Why do we train? To get stronger, to become better, and to last longer
For us to stay on track and motivated toward a particular goal, we need to understand the hows and whys of things. Such is also the case with our body; if we’re able to grasp the inner workings of our body and how we’re able to influence it through exercise, we have a higher chance of being successful. Of course, different kinds of exercise stimulate our body in different ways. Let’s take a peek into the different ways training changes our body.
First, why do we train?
To get stronger
Let’s start with something more people are familiar with: strength training. When we ask ourselves why we lift weights, the answer is pretty straightforward—we want to get stronger and for us to do that, we need to overload our muscles such that microscopic damage is induced to our muscle fibers. Our body then repairs these breaks and reinforces them with new myofibrils, the building blocks of our muscles. As a result, they get denser, become larger and more powerful, and increase in quantity. The effect is quite simple: We get stronger.
Of course, strength training is not the only exercise that induces this physiological response—cardio, skill work, and various other exercises all introduce muscle fiber damage and, hence, muscle fiber adaptation to some degree.
To become better
The term “muscle memory” also gets thrown around rather frequently. We hear this when athletes participate in repetitive movements such as practicing a jump shot, performing drills, or even visualizing different scenarios in a game or event. In a simplistic sense, this type of training introduces something called neuromuscular adaptation.
The more we do a particular movement, the better our body becomes at doing it. Our body is able to control our body through neural pathways. As our brain sends signals to our muscles, these signals have to go through a superhighway of nerves. When the movement is new and foreign, these routes are not yet laid out properly. However, as we keep on performing these movements, our body becomes better at sending these signals such that our muscles are recruited better.
Think of it as Waze learning the best route from point A to point B with more data and experience. As a result, the movement also becomes smoother and more natural. This not only applies to specific movement (e.g. drills) but also to more robust types of movement such as lifting weights, cycling, or even sprinting.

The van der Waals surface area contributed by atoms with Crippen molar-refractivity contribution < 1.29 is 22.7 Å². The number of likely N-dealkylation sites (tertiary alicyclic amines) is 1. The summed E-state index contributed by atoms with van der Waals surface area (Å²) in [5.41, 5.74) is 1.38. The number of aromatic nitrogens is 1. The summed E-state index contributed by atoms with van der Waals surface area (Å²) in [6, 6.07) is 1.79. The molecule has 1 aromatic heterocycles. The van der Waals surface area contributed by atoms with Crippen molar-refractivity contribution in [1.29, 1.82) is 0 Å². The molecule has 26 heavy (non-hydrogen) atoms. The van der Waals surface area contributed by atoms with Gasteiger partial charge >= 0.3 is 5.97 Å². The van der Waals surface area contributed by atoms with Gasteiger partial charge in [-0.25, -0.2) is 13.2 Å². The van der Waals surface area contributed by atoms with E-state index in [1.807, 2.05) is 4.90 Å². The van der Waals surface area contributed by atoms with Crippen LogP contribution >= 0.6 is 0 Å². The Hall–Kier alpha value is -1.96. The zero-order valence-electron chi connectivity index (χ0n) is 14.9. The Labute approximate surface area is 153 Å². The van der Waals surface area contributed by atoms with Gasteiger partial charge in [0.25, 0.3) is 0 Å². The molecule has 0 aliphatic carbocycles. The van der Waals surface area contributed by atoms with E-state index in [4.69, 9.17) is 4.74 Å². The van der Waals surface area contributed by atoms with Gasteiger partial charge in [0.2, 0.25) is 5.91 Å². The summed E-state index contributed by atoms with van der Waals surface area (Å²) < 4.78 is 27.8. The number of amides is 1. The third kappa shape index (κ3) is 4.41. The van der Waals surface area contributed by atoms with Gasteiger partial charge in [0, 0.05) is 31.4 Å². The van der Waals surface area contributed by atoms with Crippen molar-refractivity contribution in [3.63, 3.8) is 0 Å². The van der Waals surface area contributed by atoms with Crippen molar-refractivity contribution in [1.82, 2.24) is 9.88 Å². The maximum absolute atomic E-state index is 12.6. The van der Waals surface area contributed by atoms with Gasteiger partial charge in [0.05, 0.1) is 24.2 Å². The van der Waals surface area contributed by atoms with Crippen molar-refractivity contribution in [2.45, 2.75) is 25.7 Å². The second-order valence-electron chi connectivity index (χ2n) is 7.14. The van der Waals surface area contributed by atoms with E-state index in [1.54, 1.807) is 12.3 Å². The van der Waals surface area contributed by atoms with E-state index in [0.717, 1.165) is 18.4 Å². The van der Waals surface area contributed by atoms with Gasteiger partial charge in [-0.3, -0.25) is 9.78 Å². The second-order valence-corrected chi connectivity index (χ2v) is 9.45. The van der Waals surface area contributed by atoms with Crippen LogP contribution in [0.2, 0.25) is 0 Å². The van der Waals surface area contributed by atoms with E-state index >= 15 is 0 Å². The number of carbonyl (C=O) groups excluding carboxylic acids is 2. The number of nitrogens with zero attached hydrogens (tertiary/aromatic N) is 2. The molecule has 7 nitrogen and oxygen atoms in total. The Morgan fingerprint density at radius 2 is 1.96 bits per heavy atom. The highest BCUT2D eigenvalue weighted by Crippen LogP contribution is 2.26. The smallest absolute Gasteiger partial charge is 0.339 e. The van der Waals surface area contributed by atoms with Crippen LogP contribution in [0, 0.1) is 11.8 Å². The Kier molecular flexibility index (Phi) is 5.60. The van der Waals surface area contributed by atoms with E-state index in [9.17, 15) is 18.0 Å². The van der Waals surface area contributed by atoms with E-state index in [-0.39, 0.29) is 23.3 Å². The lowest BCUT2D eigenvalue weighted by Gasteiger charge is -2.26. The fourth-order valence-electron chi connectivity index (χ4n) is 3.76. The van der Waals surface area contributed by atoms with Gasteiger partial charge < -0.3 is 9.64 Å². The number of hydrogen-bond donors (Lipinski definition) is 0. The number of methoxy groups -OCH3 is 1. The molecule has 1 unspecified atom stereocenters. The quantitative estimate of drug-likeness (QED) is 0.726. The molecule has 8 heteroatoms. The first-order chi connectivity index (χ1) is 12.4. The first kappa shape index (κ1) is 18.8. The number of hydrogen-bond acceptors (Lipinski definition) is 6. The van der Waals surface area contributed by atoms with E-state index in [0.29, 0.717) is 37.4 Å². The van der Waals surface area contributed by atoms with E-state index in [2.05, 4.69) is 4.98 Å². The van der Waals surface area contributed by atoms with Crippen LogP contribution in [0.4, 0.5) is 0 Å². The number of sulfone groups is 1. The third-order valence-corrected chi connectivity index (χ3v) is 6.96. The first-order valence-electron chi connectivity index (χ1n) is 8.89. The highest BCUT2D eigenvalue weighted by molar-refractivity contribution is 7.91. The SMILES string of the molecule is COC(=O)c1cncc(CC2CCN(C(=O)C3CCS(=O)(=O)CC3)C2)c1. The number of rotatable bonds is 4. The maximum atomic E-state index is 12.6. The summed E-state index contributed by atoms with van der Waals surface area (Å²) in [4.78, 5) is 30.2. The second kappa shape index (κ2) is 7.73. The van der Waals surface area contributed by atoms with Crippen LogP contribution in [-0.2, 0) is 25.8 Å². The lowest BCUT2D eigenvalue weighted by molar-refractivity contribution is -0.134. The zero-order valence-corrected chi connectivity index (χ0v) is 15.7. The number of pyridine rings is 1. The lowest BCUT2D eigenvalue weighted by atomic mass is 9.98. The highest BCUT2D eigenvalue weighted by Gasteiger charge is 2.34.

To last longer
Finally, something we’re all familiar with: cardio. When we talk about cardiovascular or endurance training, we are led to believe that it’s all about logging in the miles or covering the distance. That is partially true, but there’s more to it than that. Intensity and efficiency are also important factors to consider.
When we do cardio, we perform what’s called aerobic exercise. This type of exercise needs oxygen to function; it needs oxygen to break down fuel into energy. Hence, to be better at aerobic exercise, our body should become more efficient in delivering oxygen into our cells and utilizing it.
Case in point, as we train more and get stronger, something called our VO2 max improves. This is the maximum amount of oxygen our body can utilize. A higher VO2 max usually points to better aerobic fitness and it does this through a multitude of adaptations to our cardiovascular system.
For one, lung capacity and oxygen absorption in the lungs improve. This opens the gates so our body has better access to oxygen. Secondly, oxygen delivery becomes more efficient with an increase in blood volume and red blood cell count. Larger capillaries also facilitate better blood flow to the cells. However, it doesn’t stop there.
The final step, and perhaps the most important, is metabolic efficiency.
When we talk about metabolism, it can be simplified as the breakdown of fuel (food) into energy; this also applies at the cellular level. Recapping our earlier definition, aerobic metabolism needs oxygen, hence, a high demand for energy (e.g. during exercise) means more oxygen is required by our cells. However, having an ample supply of oxygen isn’t enough. Our body should also be able to utilize this oxygen properly. This is where our cells’ mitochondria come in. These mitochondria are essentially power plants where aerobic metabolic processes are performed. These organelles perform the aforementioned energy conversion so our body can produce enough energy to perform movement.
When we introduce aerobic exercise, especially if it’s at the right intensity and duration, our cells’ mitochondria are gradually overloaded with the need to produce more energy. As a result, our body needs to adapt to the stress and it does this by increasing mitochondria size and density. This is what allows us to perform endurance tasks longer and at higher intensities.
What does it mean for training?
Of course, there are various ways our body adapts but for our purposes, this is a pretty good synopsis of the inner workings of our body. In fact, if we delve deeper into the processes mentioned, one recurring theme presents itself: overload and adaptation. For our body to get stronger and better, we need to introduce a stimulus that challenges the status quo. Without such stimulus, our body would have no need to adapt and get stronger.
That said, we need to gradually push ourselves so we can grow and break out of our shells. We need to be comfortable with being uncomfortable yet stay disciplined enough to know when things are getting out of hand. Remember, our body doesn’t get stronger during training, it gets stronger as we recover from training.
Think of training as a way to methodically build your body, cell by cell and piece by piece. We can’t overhaul our body in a single go. We need to have enough patience and the right mindset to stay the course as we constantly step out of our comfort zone.
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